China Carries On Antitrust Drive Targeting Data Monopolies
Chinese regulators will carry on an antitrust drive targeting the internet industry this year, putting big tech companies’ overwhelming control of users’ data under closer scrutiny.
Enhancing anti-monopoly rules remains a top priority in 2021, the State Administration for Market Regulation (SAMR), China’s antitrust watchdog, said this week. The regulator will closely monitor new trends and new issues, blocking companies from using their advantages in data, technology and capital to disrupt fair competition, said Zhang Gong, the head of the SAMR.
Zhang’s comment echoed a remark by the central bank last week pledging to continue the antitrust crackdown while tightening oversight of the internet finance sector.
Both agencies vowed to implement decisions from China’s top leadership on enhancing anti-monopoly rules and preventing the disorderly expansion of capital.
Regulators have locked in on tech titan Alibaba Group Holding Ltd. and its fintech arm Ant Group over their dominant status in the market. The SAMR in late December officially launched an antitrust investigation of Alibaba over alleged anti-competitive practices. Separately, Ant was summoned by financial regulators who warned the company to return to its business origins, ensure capital sufficiency and compliance, and protect personal data privacy.
The toughening stance, indicating that regulators are reversing a once laissez-faire approach toward big tech companies, sent jitters through the country’s vast internet space.
China issued a slew of policies last year to regulate competition in the sector while making major revisions to the Anti-Monopoly Law to expand its scope to cover internet companies for the first time.
Compared with antitrust regulation of traditional industries, oversight of big tech companies reflects regulators’ deep concerns over their control of data and information flows, analysts said. Tech giants can use big data technology and algorithms to influence information available to the public and leverage their access to personal data for profit, analysts said.
Zhou Xiaochuan, a former governor of China’s central bank, warned last year in a speech that internet and tech giants that hold vast amounts of data and dominate markets are prone to creating monopolies that restrain fair competition.
Data has become the most valuable asset to internet companies that are aiming to expand into emerging businesses such as cloud computing, artificial intelligence, advanced manufacturing and internet of things. Alibaba has described itself as a “data company,” controlling a complete chain of data flow from retail to manufacturing, logistics and payments.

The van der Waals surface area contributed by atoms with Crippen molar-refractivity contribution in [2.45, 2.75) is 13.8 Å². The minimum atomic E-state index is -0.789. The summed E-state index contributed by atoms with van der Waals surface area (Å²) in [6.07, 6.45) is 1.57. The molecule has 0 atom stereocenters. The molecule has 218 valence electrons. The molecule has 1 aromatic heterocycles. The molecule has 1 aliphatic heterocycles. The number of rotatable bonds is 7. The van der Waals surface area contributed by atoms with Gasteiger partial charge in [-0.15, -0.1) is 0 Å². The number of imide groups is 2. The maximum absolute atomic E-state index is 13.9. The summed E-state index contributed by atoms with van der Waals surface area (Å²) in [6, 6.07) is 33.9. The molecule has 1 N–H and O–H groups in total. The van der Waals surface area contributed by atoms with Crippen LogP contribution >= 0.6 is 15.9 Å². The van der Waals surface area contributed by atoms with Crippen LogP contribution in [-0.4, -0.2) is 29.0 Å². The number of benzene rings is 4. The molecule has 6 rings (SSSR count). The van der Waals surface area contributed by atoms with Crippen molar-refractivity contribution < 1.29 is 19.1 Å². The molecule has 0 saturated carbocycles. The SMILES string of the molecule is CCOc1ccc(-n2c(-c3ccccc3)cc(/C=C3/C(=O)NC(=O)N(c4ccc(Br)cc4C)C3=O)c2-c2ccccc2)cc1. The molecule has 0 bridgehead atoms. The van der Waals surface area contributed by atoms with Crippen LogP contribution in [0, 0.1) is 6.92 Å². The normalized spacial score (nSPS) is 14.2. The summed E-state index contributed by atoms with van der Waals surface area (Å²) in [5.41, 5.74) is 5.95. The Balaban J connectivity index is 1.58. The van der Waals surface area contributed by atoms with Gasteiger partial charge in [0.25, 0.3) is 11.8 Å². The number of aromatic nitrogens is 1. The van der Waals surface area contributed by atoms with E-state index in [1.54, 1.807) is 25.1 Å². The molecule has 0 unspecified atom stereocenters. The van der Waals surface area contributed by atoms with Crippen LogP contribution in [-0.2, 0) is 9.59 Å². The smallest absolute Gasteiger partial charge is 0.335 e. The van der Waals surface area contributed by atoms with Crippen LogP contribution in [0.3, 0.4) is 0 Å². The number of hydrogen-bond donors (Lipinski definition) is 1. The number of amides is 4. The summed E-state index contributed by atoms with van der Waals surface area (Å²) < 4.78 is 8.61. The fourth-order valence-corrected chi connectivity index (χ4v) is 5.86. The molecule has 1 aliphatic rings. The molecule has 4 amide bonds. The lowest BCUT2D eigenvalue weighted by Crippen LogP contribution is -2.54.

Alibaba’s success inspired the rise of more operators of large internet platforms in social networking, e-commerce, travel booking and food delivery, benefiting from their huge accumulation of data. However, many players have been accused of unfair competitive practices such as colluding on sharing sensitive consumer data, creating alliances to squeeze out smaller rivals and subsidizing services at below cost to eliminate competitors.
In December, the SAMR warned several internet companies — including Alibaba, Tencent, JD.com, Meituan, Pinduoduo and Didi — for illegally collecting customers’ personal data to serve their turf wars in group grocery-buying.
Leading internet platforms including Meituan and Didi have also been criticized for using their algorithms to hike prices or apply discriminatory pricing to certain users.
Data access is also increasingly a focal point of disputes among businesses. In November, Facebook criticized Apple Inc. over a privacy change that it claims “threatens the personalized ads that millions of small businesses rely on to find and reach customers.” The spat followed Apple’s decision to make changes in its latest operating system version affecting how apps can use ad-tracking tools to access users’ data. Apple said the change is designed to protect privacy, but Facebook said the new rules are “about profit, not privacy.”
Data is an increasingly important production factor with significant public impacts, said Chen Hongmin, an economics professor at Shanghai Jiaotong University. The best way to prevent data monopolies is to push forward the flow of data and make it more accessible, Chen said.
“It is unfair to allow a few companies to control massive data,” Chen said.
Contact reporter Han Wei (firstname.lastname@example.org) and editor Bob Simison (email@example.com).
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